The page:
In 2008, Cramer ran for Idaho State Senator from District 22 as a Republican, but was defeated in the primary.
Besides his research and publications on gun owners' rights and American history, Cramer also has a strong personal interest in the treatment of the mentally ill. He is critical of the recent policy of making involuntary commitment of seriously mentally ill persons extremely difficult, and has researched and compiled a book explaining the origins of this policy and its present-day effects.
Cramer is also an avid amateur astronomer. He has developed a system of lockable wheels for heavy telescope mountings, which he dubbed "ScopeRoller". He manufactures ScopeRoller in his home machine shop for sale to other amateur astronomers.By the Dim and Flaring Lamps: The Civil War Diary of Samuel McIlvaine. Monroe, NY: Library Research Associates. 1990. ISBN 0-912526-46-7.
Cramer, Clayton E. (Winter 1993–1994). "Ethical Problems of Mass Murder Coverage in the Mass Media". Journal of Mass Media Ethics. 9 (1): 26–42. ISSN 0890-0523. doi:10.1207/s15327728jmme0901_3. Archived from the original on 2007-08-07. Retrieved 2007-08-13.
For the defense of themselves and the state : the original intent and judicial interpretation of the right to keep and bear arms. Westport, CT: Praeger. 1994. ISBN 0-275-94913-3.
Firing Back: A Clear, Simple Guide to Defending your Constitutional Right to Bear Arms. Iola, WI: Krause Publications. 1995. ISBN 0-87341-344-X.
"The Racist Roots of Gun Control". Kansas Journal of Law & Public Policy. 42 (2): 17–25. Winter 1995. ISSN 1055-8942. Archived from the original on 2015-04-28. Retrieved 2015-07-22.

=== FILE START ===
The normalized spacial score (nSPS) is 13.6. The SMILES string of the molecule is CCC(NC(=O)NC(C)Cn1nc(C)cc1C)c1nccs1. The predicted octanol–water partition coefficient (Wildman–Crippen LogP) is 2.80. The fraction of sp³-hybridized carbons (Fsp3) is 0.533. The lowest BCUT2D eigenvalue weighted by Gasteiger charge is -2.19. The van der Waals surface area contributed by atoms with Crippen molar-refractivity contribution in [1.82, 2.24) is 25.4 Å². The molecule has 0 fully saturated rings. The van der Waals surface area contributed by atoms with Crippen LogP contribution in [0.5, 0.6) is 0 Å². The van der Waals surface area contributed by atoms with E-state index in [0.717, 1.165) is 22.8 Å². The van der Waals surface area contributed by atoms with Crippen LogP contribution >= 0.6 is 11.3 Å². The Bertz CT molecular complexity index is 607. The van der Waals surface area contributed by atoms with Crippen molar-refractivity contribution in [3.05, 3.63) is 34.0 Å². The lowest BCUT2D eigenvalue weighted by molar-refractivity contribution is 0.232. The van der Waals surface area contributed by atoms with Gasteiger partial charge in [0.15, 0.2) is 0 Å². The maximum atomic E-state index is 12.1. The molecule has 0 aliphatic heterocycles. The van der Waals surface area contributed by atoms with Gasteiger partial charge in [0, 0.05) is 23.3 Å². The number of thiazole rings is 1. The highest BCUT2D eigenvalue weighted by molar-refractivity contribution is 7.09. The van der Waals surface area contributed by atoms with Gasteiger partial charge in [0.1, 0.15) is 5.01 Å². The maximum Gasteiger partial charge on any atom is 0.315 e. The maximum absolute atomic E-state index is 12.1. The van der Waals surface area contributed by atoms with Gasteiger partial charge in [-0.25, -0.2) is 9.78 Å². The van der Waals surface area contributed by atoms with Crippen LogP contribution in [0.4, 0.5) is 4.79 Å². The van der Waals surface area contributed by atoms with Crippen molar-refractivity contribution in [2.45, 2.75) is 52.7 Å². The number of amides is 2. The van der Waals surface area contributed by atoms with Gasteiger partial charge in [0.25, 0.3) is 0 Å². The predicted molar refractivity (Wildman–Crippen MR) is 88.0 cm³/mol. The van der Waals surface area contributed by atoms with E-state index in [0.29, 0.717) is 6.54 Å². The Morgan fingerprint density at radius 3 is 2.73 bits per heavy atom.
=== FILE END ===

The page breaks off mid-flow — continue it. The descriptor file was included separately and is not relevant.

Cramer, Clayton; Kopel, David B. (Spring 1995). "Shall Issue: The New Wave of Concealed Handgun Permit Laws". Tennessee Law Review. 62 (3): 679–757. ISSN 0040-3288. Archived from the original on 2014-12-07. Retrieved 2015-07-22.
Cramer, Clayton; Kopel, David B.; Hattrup, Scott G. (Fall 1995). "A Tale of Three Cities: The Right to Bear Arms in State Supreme Courts". Temple Law Review. 68 (3): 1178–1241. ISSN 0899-8086.
Black Demographic Data, 1790-1860: A Sourcebook. Westport, CT: Greenwood Press. 1997. ISBN 0-313-30243-X.
Concealed Weapon Laws of the Early Republic: Dueling, Southern Violence, and Moral Reform. Westport, CT: Praeger. 1999. ISBN 0-275-96615-1.
"Shots in the Dark (Review of Arming America: The Origins of a National Gun Culture , by Michael A. Bellesiles)". National Review Online. September 23–24, 2000. ISSN 0028-0038. Archived from the original on 2013-04-25.
"Confiscating Guns From America's Past". Ideas on Liberty. 51 (1): 23–27. January 2001. ISSN 1542-0698. Retrieved 2007-08-13.
"Why Footnotes Matter: Checking Arming America's Claims" (PDF). Plagiary. 1 (11): 1–31. 2006. ISSN 1559-3096. Retrieved 2013-04-25.
Armed America: The Remarkable Story of How and Why Guns Became as American as Apple Pie. Nashville, TN: Nelson Current. 2007. ISBN 1-59555-069-0.
My Brother Ron: A Personal and Social History of the Deinstitutionalization of the Mentally Ill. Scotts Valley, CA: CreateSpace Independent Publishing Platform. 2012. ISBN 1477667539.
"On the right side of the bullet: More Americans protect themselves with guns than you think." Washington Times.February 9, 2012.